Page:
Sellers Who Bought Post-Bubble More Likely to Over-Price Home

Posted by: Steve Brownell    Tags:  , , , , , , , ,     Posted date:  July 14, 2011  

Imagine two identical houses built in the same year in the same neighborhood.  House A was last purchased in 2006 and House B in 2008.  House A is listed at its estimated fair market value of $300,000.  Although it would be logical to assume that House B would list with a similar asking price, new research shows that it would, in fact, list at $350,000 on average, a $50k premium!  Why the 16 percent price difference?

An analysis of seller behavior reveals that homeowners who bought after the peak of the national market in June 2006 dramatically over-price their homes relative to its estimated market value.  In a separate survey fielded by Zillow, 17 percent of sellers who purchased post-bubble claim that their primary factor in pricing their house is their original purchase price.  This compares with 9 percent who bought during the run-up to the bubble and 4 percent who bought before that.

In the chart below, the blue line is showing the difference between the current list price and the estimated market value of the home with the year the house was last sold running along the X axis.  The green line represents the difference between the current list price and the prior purchase price.  Notice in the green line that current sellers that purchased their home since 2009 have been pricing their house at 10% higher than what they purchased it for just 1-2 years ago.  This is in spite of the fact that over the last two years the national real estate market has depreciated by 10 percent.  This difference is represented in the blue line which shows that sellers who bought during this period are pricing around 20% above market rate. Not only are these sellers ignoring the losses they have taken since purchase, but they’re trying to claw back all of their closing costs too it seems!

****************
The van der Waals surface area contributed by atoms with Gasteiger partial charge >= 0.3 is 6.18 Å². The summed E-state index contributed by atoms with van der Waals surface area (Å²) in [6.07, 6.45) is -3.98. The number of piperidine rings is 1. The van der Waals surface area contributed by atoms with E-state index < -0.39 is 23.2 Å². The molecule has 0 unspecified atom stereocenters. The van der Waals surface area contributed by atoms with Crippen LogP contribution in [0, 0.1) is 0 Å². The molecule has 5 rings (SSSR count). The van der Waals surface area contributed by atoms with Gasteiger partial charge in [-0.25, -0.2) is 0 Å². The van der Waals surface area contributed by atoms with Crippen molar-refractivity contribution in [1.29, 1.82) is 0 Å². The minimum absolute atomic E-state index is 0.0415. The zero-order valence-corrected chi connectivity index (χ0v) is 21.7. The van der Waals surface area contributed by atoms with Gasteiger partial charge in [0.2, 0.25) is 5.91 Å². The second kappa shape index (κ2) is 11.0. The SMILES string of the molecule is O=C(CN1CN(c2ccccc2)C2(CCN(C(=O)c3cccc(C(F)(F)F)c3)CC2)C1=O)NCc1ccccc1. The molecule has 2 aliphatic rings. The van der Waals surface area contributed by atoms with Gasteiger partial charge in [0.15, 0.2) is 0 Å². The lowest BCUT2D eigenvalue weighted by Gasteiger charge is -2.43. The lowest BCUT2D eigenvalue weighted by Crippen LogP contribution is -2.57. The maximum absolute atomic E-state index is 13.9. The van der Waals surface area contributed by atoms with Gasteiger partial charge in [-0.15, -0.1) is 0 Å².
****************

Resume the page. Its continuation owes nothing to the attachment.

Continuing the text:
Obviously the idea that your largest asset has been devalued significantly is difficult to accept, however, people who bought in the run-up to the bubble are seemingly more willing to confront this reality than those who purchased after the peak.  In fact, relative to sellers who purchased their home before 2002, those who bought while the bubble was expanding rapidly are comparatively underpriced.  When first placed on the market, the typical house is priced at roughly 10 percent above its estimated market value, but sellers from 2006 touch as low as 6.4 percent.  Looking at sellers who bought on either side of the market peak nationally reveals stark differences between these two groups.  Sellers who bought in January 2006 overprice their home by only 8 percent, while those who bought in January 2009 overprice by 22 percent.

Sellers who bought post-bubble seem to think that since their home purchase occurred after the peak of the market, and thus home values were already significantly discounted relative to the peak, the seller escaped the worst of the bubble.  The problem is that “The Bubble” didn’t pop so much as steadily deflate for the better part of 5 years now, and current home values now represent what they were worth in 2003.  Said differently, assuming your market followed the national trend, unless you bought your house before 2003, you should be selling it at a loss now.  The closer to 2006-2007 you bought, the bigger that loss should be.

We know there are a million numbers to keep in your head when looking at a potential property, and that by no means does every property purchased in 2008-2010 is dramatically overpriced.  However, I humbly suggest that when looking at properties, you keep one more very important, and very simple, statistic in mind: Previous Year of Purchase.

Methodology:

Zillow’s analysis was done by taking one million currently for sale homes with prior sale data since 1999 and looking at the difference between the current list price and the previous sale price.  We then compared the change in the Zillow Home Value Index of that property’s zip code from when it was previously sold to now.  These data were grouped by month and the median value, as well as the median difference between the two metrics, was then calculated.  The resulting graph and data as well as the survey information yielded the above conclusions

 


About the author
Steve Brownell
Steve is the Senior Manager of Pricing Analytics at Zillow. To read more about Steve, click here.